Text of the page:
Leading Trans Health Care Guidance Updated—and Still Stuck in the Past

    In September, the World Professional Association for Transgender Health (WPATH) released its updated Standards of Care, the gold-standard guidelines for medical professionals providing gender-affirming care. Though SOC8 makes a few critical improvements on the seventh edition, released in 2012, it represents an incrementalism out of pace with the escalating attacks on trans rights. More than a dozen US states have made recent attempts to restrict or remove access to gender-affirming care, including Florida’s enactment of a ban on all Medicaid coverage for minors.

    The SOC is similar to the Diagnostic and Statistical Manual of Mental Disorders in that it’s a tool that facilitates, but often gatekeeps, access to care. SOC recommendations are used to demonstrate to insurance companies that a patient’s gender-affirming care is medically necessary and therefore qualifies for coverage. SOC does not, however, carry any legal weight with providers, who can withhold care if they’re inclined to and not face any particular consequence.

    Rectifying a failure of all previous editions to recognize nonbinary as a gender, SOC8 includes a new chapter on care for nonbinary patients. People navigating the landscape of gender-affirming health care are often forced to do so on extremely binary terms, which the new guidance should help to alleviate. SOC8 also supports providers discussing certain nonsurgical treatments with any patients who have reached puberty, rather than recommending a minimum age of 14.

    But these are hardly sufficient improvements. SOC8 has in many ways only deepened the distrust with which many activists and community members have long regarded WPATH.

    “Most of these recent researchers are still talking about the same issues we talked about in the ’80s.”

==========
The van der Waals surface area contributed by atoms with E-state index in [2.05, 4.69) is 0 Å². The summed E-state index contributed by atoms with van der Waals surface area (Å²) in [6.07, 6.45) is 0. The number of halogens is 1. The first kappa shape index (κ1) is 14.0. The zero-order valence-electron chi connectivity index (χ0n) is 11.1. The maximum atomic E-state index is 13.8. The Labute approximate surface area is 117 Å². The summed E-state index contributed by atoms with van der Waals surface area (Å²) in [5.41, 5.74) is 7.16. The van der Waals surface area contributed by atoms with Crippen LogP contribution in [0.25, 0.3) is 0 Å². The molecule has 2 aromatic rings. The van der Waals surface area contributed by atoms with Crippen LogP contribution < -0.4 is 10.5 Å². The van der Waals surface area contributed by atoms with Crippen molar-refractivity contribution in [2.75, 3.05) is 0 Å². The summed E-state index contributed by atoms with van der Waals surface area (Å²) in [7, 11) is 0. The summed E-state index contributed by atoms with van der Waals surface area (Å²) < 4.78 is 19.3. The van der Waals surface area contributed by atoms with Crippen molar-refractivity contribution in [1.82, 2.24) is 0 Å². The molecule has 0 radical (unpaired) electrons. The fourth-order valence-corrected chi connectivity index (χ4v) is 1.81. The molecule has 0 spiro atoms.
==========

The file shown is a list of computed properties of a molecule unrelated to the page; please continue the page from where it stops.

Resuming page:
Rather than removing the barrier to care of getting providers to write a letter of medical necessity, the updated guidance simply advised that patients only need to obtain one such letter rather than two. Letters of medical necessity take agency away from the patients themselves and leave providers with the power to judge someone’s psychological wellbeing and ability to consent to care.

    “Most of these recent researchers are still talking about the same issues we talked about in the ’80s,” Judith Lefebvre, a member of the trans activist collective TRAPS, told Filter. “‘Is it okay to give hormones to people? Does it better their life?’”



    On September 17, TRAPS activists protested at the conference where SOC8 was being unveiled. Before being removed by security, they demanded that WPATH collaborate appropriately with the people its clinical guidance applied to—specifically people of color, and those idenfitying as Two-Spirit—and deliver an SOC predicated in bodily autonomy and informed consent.

    Lefebvre said one particularly harmful concept perpetuated by WPATH is that the “success” of a medical transition can be determined by the stability of the patient’s gender identity.

    “In adolescent care, this kind of consideration is weird to me because [people can] live through a kind of fluidity,” Lefebvre said. WPATH “pathologizes trans identities and is detrimental to the diversity of needs of our community, [and to the] very specific needs for people living at the intersection of various systems of oppression.”



    Photograph via United States House of Representatives

    • Adryan is a journalist and writer covering drugs and policing. Their reporting has appeared in publications including Rolling Stone, Teen Vogue, Vice and Complex. They live in New Jersey.

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